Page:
AcelRx clawed back another piece of its shattered market cap this morning after declaring a success with its last late-stage study of the powerful pain med sufentanil, delivered under the tongue. And the biotech $ACRX says it’s now ready to hustle back to the FDA for its marketing pitch, 18 months after it was handed a major setback on its lead pain program.
On high alert for problems presented by addictive opioids, AcelRx says the FDA wanted the biotech to recruit patients for a post-operative study that looked at how well patients did in managing their pain with this new sublingual approach to self-administration. And the company gave itself a clean bill of health, saying that a little more than a third of the patients suffered an adverse event — with most of the problems linked to nausea and headache.
A few weeks ago the biotech touted a drop in pain scores for its second small cohort of patients in a study that examined how patients in the ER responded to the pain med. And investigators say they tracked similar reductions in pain scores among the 140 patients in the study.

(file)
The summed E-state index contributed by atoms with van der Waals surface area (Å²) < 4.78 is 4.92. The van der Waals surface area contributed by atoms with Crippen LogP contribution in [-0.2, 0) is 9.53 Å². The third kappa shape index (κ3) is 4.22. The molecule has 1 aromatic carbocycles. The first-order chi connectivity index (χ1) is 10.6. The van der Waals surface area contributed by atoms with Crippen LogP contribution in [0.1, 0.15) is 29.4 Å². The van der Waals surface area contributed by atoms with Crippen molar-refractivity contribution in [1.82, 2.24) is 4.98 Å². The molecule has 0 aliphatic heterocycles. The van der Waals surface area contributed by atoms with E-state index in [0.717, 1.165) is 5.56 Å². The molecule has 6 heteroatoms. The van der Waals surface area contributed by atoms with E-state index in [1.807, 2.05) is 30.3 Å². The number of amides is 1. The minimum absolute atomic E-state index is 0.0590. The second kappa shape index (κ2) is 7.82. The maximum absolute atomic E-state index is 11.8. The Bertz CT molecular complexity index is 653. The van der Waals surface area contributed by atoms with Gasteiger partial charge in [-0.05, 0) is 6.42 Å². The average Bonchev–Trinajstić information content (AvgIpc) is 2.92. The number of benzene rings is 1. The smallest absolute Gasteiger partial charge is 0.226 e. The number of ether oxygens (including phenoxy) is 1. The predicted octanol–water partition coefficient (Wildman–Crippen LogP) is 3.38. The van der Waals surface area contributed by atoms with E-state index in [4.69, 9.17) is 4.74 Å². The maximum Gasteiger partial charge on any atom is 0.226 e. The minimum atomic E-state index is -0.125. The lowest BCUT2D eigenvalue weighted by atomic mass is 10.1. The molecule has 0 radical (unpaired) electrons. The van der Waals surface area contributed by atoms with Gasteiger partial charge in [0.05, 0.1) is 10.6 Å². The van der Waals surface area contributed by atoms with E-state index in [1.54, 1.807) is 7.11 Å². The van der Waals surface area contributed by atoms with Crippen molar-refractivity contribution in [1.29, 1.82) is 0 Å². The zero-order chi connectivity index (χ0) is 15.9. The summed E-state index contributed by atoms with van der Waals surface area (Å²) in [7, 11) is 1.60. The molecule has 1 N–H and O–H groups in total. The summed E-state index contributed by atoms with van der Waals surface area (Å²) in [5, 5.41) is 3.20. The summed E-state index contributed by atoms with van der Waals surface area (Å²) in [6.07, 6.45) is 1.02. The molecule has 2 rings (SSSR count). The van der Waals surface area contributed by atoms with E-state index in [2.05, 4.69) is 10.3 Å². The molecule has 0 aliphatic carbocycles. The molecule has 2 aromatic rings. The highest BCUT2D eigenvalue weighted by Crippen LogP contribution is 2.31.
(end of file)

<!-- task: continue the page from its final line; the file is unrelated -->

That will give it all the data it needs to go to the FDA for an approval, says the biotech. Investors bought into that pitch this morning, driving up shares by 22%. The stock, though, is still trading at a fraction of its old levels.
AcelRx has been slowly winning back market support after the company was forced to renege on its promise to investors in early 2015 that it would not need to run another study on Zalviso, the lead pain therapy. That’s exactly what the FDA did require, though, triggering a meltdown in its stock price.
Like ARX-04, Zalviso offers a twist on dosing the powerful opioid sufentanil. It is supposed to allow hospital patients to self-administer micro tablets of the drug under the tongue, replacing an IV, for lightning fast pain relief. The setback last year forced the company to restructure and reconfigure its commercialization plans. Its CEO at the time left soon after.
In a statement, Pamela Palmer, the co-founder and CMO at AcelRx, noted:
“Following short-stay in-hospital surgery, post-operative patients who do not require long-term analgesia still need safe and effective short-term pain management for efficient discharge. In the SAP303 trial, I was impressed that the majority of patients—including the majority of higher-risk patients—did not experience any adverse events.”
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John Carroll, Editor and Co-Founder
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